The Argentina Agribusiness service provides proprietary medium term price forecasts for key commodities, including corn, wheat, rice, sugar, cocoa, coffee, soy and milk; in addition to newly-researched competitive intelligence on leading agribusiness producers, traders and suppliers; in-depth analysis of latest industry developments; and essential industry context on Argentina’s agribusiness service.
Argentine grain and soybean production is estimated to rebound significantly in 2009/10 following the country’s worst drought in years in the 2008/09 season. The increase in grain and soybean output should help the country control its food price inflation problems and help the country’s famous, albeit embattled, beef sector to increase output. Over the short term, we forecast production gains across the grains and livestock segments. However, the acrimonious relationship between the Argentine government and its farmers poses a significant downside production risk.
From 2010, under the government’s biofuel law, all gasoline sold in Argentina must contain at least 5% ethanol. In February 2010, service stations in the capital Buenos Aires began selling the 5% ethanol blend. YPF, Shell and Petrobras are already selling the blend in stations in north-west Argentina. The new law will cause domestic production of ethanol increase and we expect millers to invest in ethanol production in the coming years. ProsperAr, Argentina’s national investment development agency, anticipates that the biofuel law will create annual captive demand for about 243,000m3 of bioethanol. Argentine beef has always enjoyed a reputation as some of the best in the world. Cattle roam vast grasslands and consumers benefit from the superior taste and texture that this semi-wild rearing gives the meat. However, there is significant government interference in the sector. In another attempt to control soaring food price inflation, the government banned beef exports in July 2010. The ban highlights our poor 2009/10 beef production outlook, which combined with high domestic consumption rates has led to a tightened local market. The government’s move also highlights the poor relationship between it and Argentina’s farmers, many of which have sent fewer animals to market in order to raise prices.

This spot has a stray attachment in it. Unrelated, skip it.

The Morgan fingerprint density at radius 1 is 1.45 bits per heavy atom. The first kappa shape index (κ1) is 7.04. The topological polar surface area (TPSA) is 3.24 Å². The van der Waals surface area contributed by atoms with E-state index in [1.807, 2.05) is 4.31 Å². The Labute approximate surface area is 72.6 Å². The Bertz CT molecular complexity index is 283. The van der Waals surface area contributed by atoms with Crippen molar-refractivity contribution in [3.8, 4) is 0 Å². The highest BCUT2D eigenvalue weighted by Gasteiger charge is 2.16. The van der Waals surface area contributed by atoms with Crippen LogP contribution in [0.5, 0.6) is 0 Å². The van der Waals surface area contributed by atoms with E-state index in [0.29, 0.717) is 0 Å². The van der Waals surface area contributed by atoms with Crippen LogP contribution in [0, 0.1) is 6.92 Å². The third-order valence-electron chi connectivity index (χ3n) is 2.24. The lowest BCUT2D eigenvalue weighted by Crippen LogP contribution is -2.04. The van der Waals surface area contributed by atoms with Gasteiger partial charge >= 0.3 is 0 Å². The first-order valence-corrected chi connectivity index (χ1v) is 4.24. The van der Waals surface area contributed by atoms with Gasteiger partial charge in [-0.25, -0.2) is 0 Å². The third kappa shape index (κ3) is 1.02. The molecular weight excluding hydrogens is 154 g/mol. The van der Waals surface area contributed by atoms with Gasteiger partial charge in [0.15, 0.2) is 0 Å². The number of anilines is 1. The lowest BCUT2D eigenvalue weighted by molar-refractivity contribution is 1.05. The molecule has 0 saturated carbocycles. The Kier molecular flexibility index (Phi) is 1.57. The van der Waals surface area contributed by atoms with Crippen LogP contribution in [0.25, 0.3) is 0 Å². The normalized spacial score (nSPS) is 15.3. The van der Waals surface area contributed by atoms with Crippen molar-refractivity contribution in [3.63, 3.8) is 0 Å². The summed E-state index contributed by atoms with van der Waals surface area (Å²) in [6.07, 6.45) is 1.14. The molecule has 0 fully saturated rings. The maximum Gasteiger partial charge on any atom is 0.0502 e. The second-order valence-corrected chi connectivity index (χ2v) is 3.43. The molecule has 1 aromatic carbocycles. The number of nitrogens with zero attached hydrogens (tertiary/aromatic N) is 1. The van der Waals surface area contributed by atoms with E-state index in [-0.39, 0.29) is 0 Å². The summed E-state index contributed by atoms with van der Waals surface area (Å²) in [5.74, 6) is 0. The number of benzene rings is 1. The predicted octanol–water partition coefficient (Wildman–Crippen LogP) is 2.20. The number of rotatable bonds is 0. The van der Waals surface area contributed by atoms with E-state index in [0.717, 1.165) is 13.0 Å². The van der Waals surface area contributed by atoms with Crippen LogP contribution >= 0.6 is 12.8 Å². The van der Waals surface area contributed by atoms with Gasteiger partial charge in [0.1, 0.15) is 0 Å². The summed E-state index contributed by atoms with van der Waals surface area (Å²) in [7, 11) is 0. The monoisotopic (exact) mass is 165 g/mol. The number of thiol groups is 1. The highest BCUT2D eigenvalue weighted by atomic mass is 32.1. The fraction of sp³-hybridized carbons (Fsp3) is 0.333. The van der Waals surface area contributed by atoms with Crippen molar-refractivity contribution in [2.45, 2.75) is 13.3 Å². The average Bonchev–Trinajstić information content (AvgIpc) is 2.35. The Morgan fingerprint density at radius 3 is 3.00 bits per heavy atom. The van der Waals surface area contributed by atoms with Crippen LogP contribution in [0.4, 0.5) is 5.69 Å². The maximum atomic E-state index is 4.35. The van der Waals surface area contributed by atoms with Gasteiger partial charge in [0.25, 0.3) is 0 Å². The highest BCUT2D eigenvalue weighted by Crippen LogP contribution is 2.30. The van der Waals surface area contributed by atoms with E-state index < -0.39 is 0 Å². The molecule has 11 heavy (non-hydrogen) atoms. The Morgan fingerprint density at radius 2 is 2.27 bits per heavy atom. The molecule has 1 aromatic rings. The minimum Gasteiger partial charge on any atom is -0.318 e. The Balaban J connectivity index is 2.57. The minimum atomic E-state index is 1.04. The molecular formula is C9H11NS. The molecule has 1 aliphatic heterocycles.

Argentina is the world’s third largest soybean producer, behind the US and Brazil, and is the biggest exporter of the crop. In 2010/11, we expect soybean production to decline slightly as the area harvested is forecast to fall to 18.5mn hectares. More area is being used for corn, the price of which is relatively high by the standards of recent quarters. Through to 2013/14, we expect strong worldwide demand for soybeans, especially from emerging markets, to ensure production growth remains strong and we forecast production to rise to nearly 68mn tonnes